I heard an interview with Suarez, where he explains how he wrote Daemon in lieu of writing a White Paper for the government about the potential threats of technology. He figured only a few people would read that, so instead made a thriller book out of the ideas he had.

    Freedom TM waiting for you when/if you’re ready 😉

  3. Mike, that’s really funny because I was going to address that same thing in my comment, the feeling that Suarez made the characters seem so lifeless as a sort of literary mechanism or another. Perhaps to show the blurring of humanity and AI, and how each approach each other the further technology advances.

    I haven’t read the Foundation Series, but I feel like I should. Additionally, I would recommend the series of books that Frank Herbert’s son put out a few years back as a prelude to the Dune series. It jumps ahead a few thousand years to show us where our reliance on AI may take us. Even if you haven’t read the seven or so Dune novels, it really doesn’t matter. I suppose I preferred those because, well, I’m a big SF geek, and also because they just seemed more like novels as opposed to Suarez’s thriller-style of writing.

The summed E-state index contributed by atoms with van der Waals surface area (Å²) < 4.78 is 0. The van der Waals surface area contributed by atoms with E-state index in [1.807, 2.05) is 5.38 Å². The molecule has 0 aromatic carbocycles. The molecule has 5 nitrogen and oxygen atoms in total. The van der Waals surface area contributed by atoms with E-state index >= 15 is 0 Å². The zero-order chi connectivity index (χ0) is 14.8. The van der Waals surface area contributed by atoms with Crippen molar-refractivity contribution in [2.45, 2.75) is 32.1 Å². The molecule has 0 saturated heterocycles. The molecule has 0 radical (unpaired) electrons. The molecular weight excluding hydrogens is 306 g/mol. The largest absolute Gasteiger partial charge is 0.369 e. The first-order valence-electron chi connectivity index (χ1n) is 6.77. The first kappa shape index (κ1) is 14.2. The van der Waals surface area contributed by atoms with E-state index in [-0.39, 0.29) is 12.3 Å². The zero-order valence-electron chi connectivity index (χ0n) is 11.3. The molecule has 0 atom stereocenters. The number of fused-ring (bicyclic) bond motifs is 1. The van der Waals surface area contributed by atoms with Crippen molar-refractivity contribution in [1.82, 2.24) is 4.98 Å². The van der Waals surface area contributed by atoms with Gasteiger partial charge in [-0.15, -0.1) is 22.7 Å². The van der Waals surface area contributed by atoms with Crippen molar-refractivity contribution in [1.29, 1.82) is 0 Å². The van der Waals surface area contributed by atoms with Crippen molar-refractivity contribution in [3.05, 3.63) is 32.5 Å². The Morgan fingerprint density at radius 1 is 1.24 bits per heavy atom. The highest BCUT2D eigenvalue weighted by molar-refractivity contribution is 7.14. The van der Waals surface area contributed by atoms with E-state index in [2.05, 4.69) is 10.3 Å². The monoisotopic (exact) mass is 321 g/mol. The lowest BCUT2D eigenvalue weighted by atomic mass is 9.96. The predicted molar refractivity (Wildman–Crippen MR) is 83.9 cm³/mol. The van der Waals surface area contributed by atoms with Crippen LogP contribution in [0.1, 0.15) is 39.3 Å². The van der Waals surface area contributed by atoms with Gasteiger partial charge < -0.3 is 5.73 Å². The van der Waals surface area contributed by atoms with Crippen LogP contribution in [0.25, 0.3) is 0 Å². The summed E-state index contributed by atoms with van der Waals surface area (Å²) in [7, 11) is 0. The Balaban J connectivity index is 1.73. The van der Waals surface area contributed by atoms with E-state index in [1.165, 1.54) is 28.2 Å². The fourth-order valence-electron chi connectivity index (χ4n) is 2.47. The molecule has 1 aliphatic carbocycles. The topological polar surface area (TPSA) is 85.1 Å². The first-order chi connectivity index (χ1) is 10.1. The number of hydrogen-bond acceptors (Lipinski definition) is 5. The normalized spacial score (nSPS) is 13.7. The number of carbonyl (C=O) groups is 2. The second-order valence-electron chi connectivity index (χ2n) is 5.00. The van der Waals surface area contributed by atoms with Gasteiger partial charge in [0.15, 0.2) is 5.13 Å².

Either way, I’m game for reading Freedom. Let’s see where the Daemon takes us!

  4. Post

    Lukas- Dune just turned me off, 5 minutes into the movie. I heard the books are better, maybe I`ll give them a crack. Do you have them? Freedom exchange can happen next time we meet up.

  5. Mike, you claim to be a geek but you’ve never read any DUNE novels? My lord, what are we gonna do with you. Unfortunately, I don’t have any with me here in Japan… Anyway, I suggest you start with the original series written by Frank Herbert. The first 3 should suffice, but if you’re a real gamer like me, then you’ll go for all seven. After that, go back to the prequels written by his son, the ones that deal with AI.

    The movie was a noble attempt, but in the end, had to rely on movie FX that just weren’t quite up to snuff back in the 8os.